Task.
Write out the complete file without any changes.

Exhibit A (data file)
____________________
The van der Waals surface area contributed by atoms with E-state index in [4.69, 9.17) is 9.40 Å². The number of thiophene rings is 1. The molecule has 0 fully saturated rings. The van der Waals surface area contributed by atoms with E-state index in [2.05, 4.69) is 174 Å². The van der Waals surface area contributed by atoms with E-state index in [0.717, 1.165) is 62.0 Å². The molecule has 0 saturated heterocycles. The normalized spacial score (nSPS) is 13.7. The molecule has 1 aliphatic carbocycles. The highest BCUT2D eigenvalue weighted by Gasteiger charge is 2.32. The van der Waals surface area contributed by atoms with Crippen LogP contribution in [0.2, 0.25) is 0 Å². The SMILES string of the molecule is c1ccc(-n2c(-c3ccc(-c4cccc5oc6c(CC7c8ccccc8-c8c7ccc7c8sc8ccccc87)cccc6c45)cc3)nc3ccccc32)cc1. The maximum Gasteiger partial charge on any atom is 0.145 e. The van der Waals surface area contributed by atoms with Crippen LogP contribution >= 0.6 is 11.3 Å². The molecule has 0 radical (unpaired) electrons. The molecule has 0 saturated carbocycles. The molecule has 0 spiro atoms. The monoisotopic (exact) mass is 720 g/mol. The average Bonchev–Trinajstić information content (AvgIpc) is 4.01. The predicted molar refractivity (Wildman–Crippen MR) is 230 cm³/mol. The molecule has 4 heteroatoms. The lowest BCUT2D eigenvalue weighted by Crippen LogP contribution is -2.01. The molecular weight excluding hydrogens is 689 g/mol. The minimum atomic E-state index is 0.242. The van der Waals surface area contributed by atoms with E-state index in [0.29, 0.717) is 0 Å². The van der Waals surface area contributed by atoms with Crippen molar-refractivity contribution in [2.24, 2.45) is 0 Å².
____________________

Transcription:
The van der Waals surface area contributed by atoms with E-state index in [4.69, 9.17) is 9.40 Å². The number of thiophene rings is 1. The molecule has 0 fully saturated rings. The van der Waals surface area contributed by atoms with E-state index in [2.05, 4.69) is 174 Å². The van der Waals surface area contributed by atoms with E-state index in [0.717, 1.165) is 62.0 Å². The molecule has 0 saturated heterocycles. The normalized spacial score (nSPS) is 13.7. The molecule has 1 aliphatic carbocycles. The highest BCUT2D eigenvalue weighted by Gasteiger charge is 2.32. The van der Waals surface area contributed by atoms with Crippen LogP contribution in [0.2, 0.25) is 0 Å². The SMILES string of the molecule is c1ccc(-n2c(-c3ccc(-c4cccc5oc6c(CC7c8ccccc8-c8c7ccc7c8sc8ccccc87)cccc6c45)cc3)nc3ccccc32)cc1. The maximum Gasteiger partial charge on any atom is 0.145 e. The van der Waals surface area contributed by atoms with Crippen LogP contribution >= 0.6 is 11.3 Å². The molecule has 0 radical (unpaired) electrons. The molecule has 0 saturated carbocycles. The molecule has 0 spiro atoms. The monoisotopic (exact) mass is 720 g/mol. The average Bonchev–Trinajstić information content (AvgIpc) is 4.01. The predicted molar refractivity (Wildman–Crippen MR) is 230 cm³/mol. The molecule has 4 heteroatoms. The lowest BCUT2D eigenvalue weighted by Crippen LogP contribution is -2.01. The molecular weight excluding hydrogens is 689 g/mol. The minimum atomic E-state index is 0.242. The van der Waals surface area contributed by atoms with E-state index in [0.29, 0.717) is 0 Å². The van der Waals surface area contributed by atoms with Crippen molar-refractivity contribution in [2.24, 2.45) is 0 Å².